On June 23rd GRAVIS organized a comprehensive day-long workshop on Silicosis in partnership with the United States-India Educational Foundation (USIEF). A series of expert speakers discussed the nuances of the disease and its effects while specifically focusing on prevention and intervention strategies. The presentations covered a range of topics, from the link between Silicosis and TB to the way the disease affects female mineworkers as well as the best ways to prevent the disease from developing. The day concluded with a round-table discussion where workshop participants shared experiences from the field and opinions regarding the most effective preventative strategies.
Silicosis—a debilitating and ultimately fatal respiratory disease caused by inhaling silica dust and irreversible scarring lung tissue—threatens the lives of roughly 300 thousands mineworkers living in Rajasthan. Those working in stone mines are especially at risk to the disease because their working conditions consistently expose them to high quantities of silica dust. Consequently, silicosis is the result of the mining industry’s failure to adequately protect the occupational health of its workers. Once developed, there is no cure for silicosis, and patients suffer from shortness of breath and eventually become unable to work due to the illness. Although many workers are aware of the negative health effects of the mining conditions, they do not have the agency to leave their job because there are no alternative employment opportunities. Furthermore, drought and water insecurity force many villagers—who generally depend on agriculture for their livelihoods—to work in the mines despite the threat to health.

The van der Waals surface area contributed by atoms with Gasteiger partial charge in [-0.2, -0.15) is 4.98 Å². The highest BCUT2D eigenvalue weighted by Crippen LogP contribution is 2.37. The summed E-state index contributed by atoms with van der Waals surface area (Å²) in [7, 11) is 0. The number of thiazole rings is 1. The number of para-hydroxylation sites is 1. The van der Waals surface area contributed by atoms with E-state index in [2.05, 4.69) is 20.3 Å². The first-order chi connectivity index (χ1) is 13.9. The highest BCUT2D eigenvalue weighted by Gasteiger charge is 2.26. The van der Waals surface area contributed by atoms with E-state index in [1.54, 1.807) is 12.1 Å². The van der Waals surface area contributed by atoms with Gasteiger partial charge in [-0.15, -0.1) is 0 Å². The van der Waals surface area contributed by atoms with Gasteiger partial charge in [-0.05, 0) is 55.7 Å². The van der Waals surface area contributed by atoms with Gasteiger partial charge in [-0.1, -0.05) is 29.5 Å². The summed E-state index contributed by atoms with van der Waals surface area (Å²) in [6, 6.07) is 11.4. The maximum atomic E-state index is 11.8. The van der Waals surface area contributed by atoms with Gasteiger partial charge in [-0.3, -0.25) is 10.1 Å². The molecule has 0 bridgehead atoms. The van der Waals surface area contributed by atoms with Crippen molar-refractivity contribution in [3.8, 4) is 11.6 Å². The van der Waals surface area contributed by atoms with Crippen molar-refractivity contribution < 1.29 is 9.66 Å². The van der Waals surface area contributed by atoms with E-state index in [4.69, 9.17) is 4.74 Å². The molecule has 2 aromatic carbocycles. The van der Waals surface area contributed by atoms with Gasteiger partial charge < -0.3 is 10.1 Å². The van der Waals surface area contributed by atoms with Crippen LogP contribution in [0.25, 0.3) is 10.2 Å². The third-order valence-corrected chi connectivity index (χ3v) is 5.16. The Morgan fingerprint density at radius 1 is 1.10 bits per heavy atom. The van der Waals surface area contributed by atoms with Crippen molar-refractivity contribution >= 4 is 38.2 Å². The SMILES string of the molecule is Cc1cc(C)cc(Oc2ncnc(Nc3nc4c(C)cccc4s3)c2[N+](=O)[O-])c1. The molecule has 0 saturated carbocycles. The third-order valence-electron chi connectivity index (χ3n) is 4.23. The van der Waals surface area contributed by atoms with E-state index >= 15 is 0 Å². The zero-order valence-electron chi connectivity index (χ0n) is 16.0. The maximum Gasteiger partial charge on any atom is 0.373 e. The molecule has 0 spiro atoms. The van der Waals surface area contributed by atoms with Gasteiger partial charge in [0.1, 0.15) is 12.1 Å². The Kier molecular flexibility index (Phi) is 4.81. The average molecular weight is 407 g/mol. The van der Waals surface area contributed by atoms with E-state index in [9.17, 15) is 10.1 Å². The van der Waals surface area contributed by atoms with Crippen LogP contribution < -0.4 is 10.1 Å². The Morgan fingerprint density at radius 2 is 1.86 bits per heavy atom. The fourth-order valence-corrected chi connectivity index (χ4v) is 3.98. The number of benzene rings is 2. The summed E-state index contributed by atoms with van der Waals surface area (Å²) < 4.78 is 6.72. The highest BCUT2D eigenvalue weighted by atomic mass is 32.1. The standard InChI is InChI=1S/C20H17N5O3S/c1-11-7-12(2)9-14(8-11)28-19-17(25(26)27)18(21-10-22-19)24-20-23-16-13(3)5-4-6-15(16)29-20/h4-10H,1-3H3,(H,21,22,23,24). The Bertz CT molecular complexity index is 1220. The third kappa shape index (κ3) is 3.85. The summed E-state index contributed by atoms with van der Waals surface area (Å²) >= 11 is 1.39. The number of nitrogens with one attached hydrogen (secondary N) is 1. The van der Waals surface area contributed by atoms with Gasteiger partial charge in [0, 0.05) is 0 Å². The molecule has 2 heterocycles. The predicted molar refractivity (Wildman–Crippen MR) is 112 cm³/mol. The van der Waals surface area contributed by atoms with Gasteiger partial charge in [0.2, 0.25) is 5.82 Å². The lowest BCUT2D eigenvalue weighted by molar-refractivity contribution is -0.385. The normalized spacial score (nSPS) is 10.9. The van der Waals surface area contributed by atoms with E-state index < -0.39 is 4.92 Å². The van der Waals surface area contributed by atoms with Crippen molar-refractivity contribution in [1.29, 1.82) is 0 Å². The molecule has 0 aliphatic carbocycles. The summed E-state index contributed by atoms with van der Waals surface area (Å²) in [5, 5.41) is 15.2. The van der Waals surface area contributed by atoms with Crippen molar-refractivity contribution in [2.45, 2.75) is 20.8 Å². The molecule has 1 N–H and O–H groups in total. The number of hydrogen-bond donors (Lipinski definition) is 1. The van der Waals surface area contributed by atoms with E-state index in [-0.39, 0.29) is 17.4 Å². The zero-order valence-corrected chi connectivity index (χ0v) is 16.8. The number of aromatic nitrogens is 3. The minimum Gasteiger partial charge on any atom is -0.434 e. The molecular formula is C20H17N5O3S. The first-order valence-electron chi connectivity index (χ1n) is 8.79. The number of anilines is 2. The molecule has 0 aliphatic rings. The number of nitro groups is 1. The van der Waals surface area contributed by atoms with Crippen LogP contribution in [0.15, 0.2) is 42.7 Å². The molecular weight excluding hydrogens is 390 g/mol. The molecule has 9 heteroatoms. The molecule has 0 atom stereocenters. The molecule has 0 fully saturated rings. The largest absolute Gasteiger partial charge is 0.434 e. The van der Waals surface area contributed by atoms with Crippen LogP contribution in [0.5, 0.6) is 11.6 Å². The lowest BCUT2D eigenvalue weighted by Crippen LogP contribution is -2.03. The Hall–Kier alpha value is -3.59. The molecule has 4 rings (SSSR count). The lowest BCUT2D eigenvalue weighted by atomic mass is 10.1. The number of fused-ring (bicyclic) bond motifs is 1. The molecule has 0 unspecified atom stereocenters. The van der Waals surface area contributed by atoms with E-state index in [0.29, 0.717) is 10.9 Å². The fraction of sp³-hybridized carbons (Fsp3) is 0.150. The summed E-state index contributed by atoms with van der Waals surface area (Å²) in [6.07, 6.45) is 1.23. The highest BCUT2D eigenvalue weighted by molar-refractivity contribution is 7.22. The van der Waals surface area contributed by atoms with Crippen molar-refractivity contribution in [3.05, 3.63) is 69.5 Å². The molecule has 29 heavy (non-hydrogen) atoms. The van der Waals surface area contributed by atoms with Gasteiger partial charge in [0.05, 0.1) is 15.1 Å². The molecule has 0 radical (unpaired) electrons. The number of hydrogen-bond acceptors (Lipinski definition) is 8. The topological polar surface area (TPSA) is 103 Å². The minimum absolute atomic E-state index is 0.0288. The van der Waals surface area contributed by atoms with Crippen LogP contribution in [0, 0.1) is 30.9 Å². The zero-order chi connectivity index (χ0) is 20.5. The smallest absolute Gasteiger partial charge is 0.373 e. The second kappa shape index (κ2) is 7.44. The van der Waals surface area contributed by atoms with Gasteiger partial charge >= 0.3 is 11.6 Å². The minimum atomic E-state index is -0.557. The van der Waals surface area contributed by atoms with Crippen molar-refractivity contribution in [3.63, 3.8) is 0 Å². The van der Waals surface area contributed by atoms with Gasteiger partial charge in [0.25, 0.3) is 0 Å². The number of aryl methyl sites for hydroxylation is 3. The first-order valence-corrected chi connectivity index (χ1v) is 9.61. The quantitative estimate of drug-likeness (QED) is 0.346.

For the past two decades GRAVIS has worked extensively with mining communities in the Jodhpur and Nagaur districts, and during this time, silicosis has been a major health concern and an important focus of the organization’s development work. To combat the disease, GRAVIS programming provides diagnostic and curative medical services to at risk community members and organizes awareness trainings for workers, employers, medical professionals and government agencies. GRAVIS also advocates for the occupational health safety of mineworkers in Rajasthan and has been an essential actor in securing workers’ compensation for patients who have been disabled because of their exposure to silica while working in the mines. Some of GRAVIS’s major achievements in the past 5 years include providing medical care to over 68,000 lung disease patients, organizing over 500 medical outreach camps and over 130 advocacy seminars, establishing a major rural hospital in the Thar along with 4 satellite clinics, and conducting 3 research studies on silicosis and tuberculosis (GRAVIS’s most recent report can be found here).